Gastroenterology & Hepatology
Publication Analysis 2005-2011
by Kathleen Gransalke, Labtimes 06/2014
Intestinal mucosa of a 7.5 day old chick embryo. Photo: Poulomi Ray, Clemson University
Germany is unbeatable in terms of numbers of citations, articles and most-cited authors in our top 30. The hottest topic: Inflammatory Bowel Disease, in particular Crohn’s Disease.
What did you have for breakfast today? Cereals, toast or perhaps some fruit? Depending on when you read this article, your morning meal will have already passed your oesophagus and entered your stomach and intestines. Acids, enzymes and bacteria all help to set free all the nutrients the body needs, such as carbohydrates, proteins and fats. That is, if everything works as it is supposed to. But everyone who has been in far-away countries and has ended up spending hours on the loo, knows that the digestive system is a sensitive system. Montezuma sends his regards.
Lately, it seems that one doesn’t have to travel that far to suffer a similar experience. More and more people, especially in the West, are being diagnosed with disorders of the gastrointestinal system. Crohn’s disease, coeliac disease or ulcerative colitis are nowadays not only known to the most widely read gut professionals. In almost everyone’s circle of friends and relatives seems to be at least one suffering from a digestive disorder.
Sadly, for many conditions, there are no cures. But there are plenty of unorthodox treatment approaches: Faecal transplantation, medicinal use of cannabis and helminth therapy with Trichuris suis eggs or Necator americanus larvae (see also LT 5-2014). Whether disease prevalence has really increased (thanks to bad eating habits or genetic factors) or whether diagnosing has simply improved is just one of the many questions addressed by our gastroenterology and hepatology researchers in Europe (and, of course, elsewhere).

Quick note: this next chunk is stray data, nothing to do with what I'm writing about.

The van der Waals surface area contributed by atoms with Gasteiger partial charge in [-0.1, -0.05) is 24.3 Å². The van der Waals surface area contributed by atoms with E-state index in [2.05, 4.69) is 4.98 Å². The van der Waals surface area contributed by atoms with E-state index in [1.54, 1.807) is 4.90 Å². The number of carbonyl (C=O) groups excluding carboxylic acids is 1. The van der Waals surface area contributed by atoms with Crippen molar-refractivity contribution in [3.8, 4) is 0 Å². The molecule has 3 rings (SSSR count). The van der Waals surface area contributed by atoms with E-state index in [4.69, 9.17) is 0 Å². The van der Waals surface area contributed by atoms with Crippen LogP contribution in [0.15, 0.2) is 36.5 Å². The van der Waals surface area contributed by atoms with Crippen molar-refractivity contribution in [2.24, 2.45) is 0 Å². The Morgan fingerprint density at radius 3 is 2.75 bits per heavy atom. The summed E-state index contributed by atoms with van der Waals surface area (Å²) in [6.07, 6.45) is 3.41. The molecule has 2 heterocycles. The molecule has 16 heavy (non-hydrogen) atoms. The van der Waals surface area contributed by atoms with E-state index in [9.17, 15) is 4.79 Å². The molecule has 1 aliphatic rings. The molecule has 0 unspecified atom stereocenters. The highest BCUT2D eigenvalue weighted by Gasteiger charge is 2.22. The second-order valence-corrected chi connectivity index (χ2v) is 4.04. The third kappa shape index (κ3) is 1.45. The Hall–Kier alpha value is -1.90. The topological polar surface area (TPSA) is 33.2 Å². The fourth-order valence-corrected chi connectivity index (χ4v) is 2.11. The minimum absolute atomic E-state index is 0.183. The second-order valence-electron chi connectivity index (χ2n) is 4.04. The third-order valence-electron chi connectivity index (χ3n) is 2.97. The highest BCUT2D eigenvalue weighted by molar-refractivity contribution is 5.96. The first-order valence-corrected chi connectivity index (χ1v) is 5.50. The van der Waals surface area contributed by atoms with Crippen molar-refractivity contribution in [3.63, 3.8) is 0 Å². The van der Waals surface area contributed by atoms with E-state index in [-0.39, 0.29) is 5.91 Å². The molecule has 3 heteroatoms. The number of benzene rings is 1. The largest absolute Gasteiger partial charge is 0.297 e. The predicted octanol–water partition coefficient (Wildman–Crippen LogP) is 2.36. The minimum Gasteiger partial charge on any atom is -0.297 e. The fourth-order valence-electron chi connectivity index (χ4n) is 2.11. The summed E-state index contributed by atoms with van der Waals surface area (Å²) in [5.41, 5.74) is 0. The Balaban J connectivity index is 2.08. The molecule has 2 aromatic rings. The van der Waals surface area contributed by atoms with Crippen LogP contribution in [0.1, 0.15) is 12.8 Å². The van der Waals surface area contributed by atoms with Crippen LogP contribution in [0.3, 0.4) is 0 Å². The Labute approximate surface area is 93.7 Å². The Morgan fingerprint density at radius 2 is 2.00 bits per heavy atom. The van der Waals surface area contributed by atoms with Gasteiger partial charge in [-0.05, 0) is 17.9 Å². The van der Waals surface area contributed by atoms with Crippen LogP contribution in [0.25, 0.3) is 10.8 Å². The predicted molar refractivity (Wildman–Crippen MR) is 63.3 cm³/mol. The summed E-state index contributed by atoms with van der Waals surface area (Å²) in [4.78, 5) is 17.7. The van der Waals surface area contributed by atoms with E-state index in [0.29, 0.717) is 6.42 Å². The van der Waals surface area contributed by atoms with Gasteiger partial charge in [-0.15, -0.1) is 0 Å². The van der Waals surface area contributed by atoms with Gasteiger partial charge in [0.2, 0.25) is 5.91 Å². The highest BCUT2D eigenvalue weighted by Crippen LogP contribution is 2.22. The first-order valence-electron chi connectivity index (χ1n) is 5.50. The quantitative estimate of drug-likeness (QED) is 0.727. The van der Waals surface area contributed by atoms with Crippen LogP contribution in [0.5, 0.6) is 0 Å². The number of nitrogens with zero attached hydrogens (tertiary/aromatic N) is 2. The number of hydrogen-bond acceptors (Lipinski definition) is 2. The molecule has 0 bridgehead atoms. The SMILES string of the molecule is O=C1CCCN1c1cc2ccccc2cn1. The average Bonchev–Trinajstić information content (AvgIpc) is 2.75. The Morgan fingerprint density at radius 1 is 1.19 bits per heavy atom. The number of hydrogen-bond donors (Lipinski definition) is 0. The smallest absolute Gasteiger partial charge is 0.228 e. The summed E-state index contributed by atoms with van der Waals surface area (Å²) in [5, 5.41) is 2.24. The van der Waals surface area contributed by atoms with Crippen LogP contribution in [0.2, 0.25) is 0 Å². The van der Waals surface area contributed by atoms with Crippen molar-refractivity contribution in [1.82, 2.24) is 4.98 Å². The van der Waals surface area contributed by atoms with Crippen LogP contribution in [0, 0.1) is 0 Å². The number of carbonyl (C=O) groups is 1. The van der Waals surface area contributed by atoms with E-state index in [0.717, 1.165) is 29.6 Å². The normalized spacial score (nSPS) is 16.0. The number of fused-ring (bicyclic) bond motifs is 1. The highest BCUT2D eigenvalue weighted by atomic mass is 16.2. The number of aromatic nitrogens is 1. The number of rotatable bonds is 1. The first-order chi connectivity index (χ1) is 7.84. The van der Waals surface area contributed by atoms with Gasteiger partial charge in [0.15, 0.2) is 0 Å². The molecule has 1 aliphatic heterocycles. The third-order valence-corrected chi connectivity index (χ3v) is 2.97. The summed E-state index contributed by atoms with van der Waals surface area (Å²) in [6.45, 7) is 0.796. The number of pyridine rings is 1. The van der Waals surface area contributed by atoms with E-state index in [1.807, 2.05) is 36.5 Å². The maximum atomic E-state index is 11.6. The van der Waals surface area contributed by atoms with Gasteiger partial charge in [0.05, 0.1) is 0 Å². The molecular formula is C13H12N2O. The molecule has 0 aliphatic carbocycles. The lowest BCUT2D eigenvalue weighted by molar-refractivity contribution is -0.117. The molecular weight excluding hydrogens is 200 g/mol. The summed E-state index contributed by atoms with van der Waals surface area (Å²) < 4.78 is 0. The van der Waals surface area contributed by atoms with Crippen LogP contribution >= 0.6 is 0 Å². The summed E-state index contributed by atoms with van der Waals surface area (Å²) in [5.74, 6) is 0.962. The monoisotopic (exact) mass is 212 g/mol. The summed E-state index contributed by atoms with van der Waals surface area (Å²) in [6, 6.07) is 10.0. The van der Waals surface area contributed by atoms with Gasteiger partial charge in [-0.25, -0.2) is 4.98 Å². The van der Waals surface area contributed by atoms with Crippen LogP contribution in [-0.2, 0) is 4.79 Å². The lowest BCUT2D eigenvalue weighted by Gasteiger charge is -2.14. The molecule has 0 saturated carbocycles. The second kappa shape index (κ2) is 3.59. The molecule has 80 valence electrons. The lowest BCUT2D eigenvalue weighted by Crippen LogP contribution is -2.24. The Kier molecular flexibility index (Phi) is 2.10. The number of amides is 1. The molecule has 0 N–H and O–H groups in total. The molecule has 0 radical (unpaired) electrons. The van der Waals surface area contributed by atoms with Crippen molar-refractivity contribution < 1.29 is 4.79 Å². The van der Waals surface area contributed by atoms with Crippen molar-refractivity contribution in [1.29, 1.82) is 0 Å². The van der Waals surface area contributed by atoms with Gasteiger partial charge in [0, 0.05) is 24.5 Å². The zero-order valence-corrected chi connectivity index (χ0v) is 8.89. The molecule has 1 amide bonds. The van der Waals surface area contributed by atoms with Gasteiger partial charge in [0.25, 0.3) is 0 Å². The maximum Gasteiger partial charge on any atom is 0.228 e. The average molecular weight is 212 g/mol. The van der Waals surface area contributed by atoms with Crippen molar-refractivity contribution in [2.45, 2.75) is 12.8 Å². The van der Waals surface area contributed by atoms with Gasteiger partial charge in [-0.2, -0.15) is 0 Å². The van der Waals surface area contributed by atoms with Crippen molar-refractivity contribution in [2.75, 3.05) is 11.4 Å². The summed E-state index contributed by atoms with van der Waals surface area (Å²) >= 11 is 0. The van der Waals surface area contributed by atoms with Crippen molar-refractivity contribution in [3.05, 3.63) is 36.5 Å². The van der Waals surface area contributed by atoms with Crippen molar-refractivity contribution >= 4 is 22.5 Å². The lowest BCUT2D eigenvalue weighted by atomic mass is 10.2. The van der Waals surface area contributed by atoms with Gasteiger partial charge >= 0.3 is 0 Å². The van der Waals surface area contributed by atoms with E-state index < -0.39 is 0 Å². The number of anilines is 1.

For our current publication analysis, gastroenterology and hepatology, we once again first turned our attention to the discipline’s specialist journals as identified by Thomson Reuters’ Web of Science database. We noticed that quite a few new journals have entered the publication scene, suggesting that, indeed, gastroenterological and hepatological issues are of growing concern for the scientific community and the general public. Gut and Liver as well as the Journal of Crohn’s and Colitis were both founded in 2007. Based on these expert journals, we subsequently compiled our list of most-cited nations, covering articles, reviews and proceedings papers but omitting meeting abstracts, editorial materials or news items. For the most-cited heads ranking, however, we included all journals, multidisciplinary as well as “monodisciplinary”.